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Thursday, May 10, 2007

Calhoun’s Cannons, The Bay News, Morro Bay, CA, for May 9, 2007


Killing Time

We do not see our hand in what happens, so we call certain events melancholy accidents.
Stanley Cavell

I was gong to write a column about the recent murderous rampage by a mentally ill Seung-hui Cho that left thirty-two dead kids on the campus of Virginia Tech, but there really isn’t anything to say. While gun killings nationwide go on at a happy clip, we do seem to have metronomic repeats of mass gun-downs on campuses and other public hunting grounds, so much so that the only thing I asked on hearing the news was the bemused question, “What, again?"

And then batten down the hatches for the silly hand-wringing that would follow, again, knowing full well that nothing will be done, again, because the basic fact is this: We love our guns more than we love our children.

In America, it is simply inconceivable that the mentally ill Mr. Cho would have to be required to justify owning a gun, perhaps prove he actually had need of a gun in the first place, pay for and subject himself to a thorough background check, a complete investigation that might take months and would cost him a pretty penny. And then submit to annual evaluation, range-qualification and gun-safety checks. That is an inconvenience and an affront that simply won’t be tolerated. Easy access to guns of any kind is of paramount importance in America, even for a mentally deranged person like Mr. Cho.

It’s also extremely important to Americans that they have easy access to guns with the highest firepower and rapidity of fire possible. For example, what game species requires a Glock 19 with the largest ammunition clips available? I suppose a rapid-fire hunt-down of scuttling cockroaches -- or terrified, scattering humans -- might require such killing speed. But it is absolutely vital in our society that a person like the mentally ill Mr. Cho, a man who had received a temporary detention order that declared he was an “imminent danger” to himself and others, be able to purchase as many rapid-fire weapons and the largest ammunition clips as possible, as easily as possible.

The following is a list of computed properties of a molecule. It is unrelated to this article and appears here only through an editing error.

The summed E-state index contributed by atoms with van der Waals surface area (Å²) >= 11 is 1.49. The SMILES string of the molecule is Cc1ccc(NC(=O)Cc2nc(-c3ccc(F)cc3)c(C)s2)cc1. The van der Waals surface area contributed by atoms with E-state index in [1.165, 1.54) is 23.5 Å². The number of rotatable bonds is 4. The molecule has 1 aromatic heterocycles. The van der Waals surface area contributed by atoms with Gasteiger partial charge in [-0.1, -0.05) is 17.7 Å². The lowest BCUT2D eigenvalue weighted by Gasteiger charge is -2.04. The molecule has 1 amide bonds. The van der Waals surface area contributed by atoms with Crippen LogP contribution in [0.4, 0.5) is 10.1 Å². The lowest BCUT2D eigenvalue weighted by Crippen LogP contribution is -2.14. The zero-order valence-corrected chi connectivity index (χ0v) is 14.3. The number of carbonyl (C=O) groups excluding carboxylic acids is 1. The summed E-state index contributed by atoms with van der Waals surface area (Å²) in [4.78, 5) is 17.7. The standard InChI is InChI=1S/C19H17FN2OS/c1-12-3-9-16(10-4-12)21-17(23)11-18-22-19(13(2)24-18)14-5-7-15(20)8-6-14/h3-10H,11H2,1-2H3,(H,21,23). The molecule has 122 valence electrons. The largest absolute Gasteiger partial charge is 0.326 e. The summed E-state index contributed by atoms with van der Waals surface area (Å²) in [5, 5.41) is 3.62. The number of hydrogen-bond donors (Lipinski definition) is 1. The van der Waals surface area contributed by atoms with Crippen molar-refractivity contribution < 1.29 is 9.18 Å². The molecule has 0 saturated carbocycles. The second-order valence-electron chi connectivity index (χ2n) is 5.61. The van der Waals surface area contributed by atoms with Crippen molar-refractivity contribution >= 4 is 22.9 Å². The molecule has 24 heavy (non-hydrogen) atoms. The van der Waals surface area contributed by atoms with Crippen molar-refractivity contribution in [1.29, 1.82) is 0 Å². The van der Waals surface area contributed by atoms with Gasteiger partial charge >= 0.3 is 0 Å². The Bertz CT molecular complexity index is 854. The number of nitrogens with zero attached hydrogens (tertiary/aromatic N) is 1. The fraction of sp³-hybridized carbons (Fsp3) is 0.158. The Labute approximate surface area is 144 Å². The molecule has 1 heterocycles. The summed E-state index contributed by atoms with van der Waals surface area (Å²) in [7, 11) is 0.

In America, we also have a fiercely guarded right to choose to be mentally ill, to decide to be deranged and wandering the streets, hungry, homeless, totally delusional, possibly imminently dangerous. It’s a right we take seriously and do everything in our power to maintain. Since Americans view mental illness as a lifestyle choice, there is no need for social safety nets or easily accessed universal medical care. If the mentally ill wish help, they can go on their own and try to find it. True, they may have to wait for years to even get on a waiting list, but that’s the way our society chooses to care for one another, and clearly, that’s the way we like it.

On the whole, the only interesting thing about this particular killing time was how swiftly and strictly observed was the Gentleman’s Agreement by all parties NOT to discuss the words “gun control.” While the nation was encouraged to have a windy national dialogue about mental illness or students or the courage of the survivors, and so forth, the topic of gun control was totally off the table, which created a peculiarly distorted narrative with a huge hole in the center of it.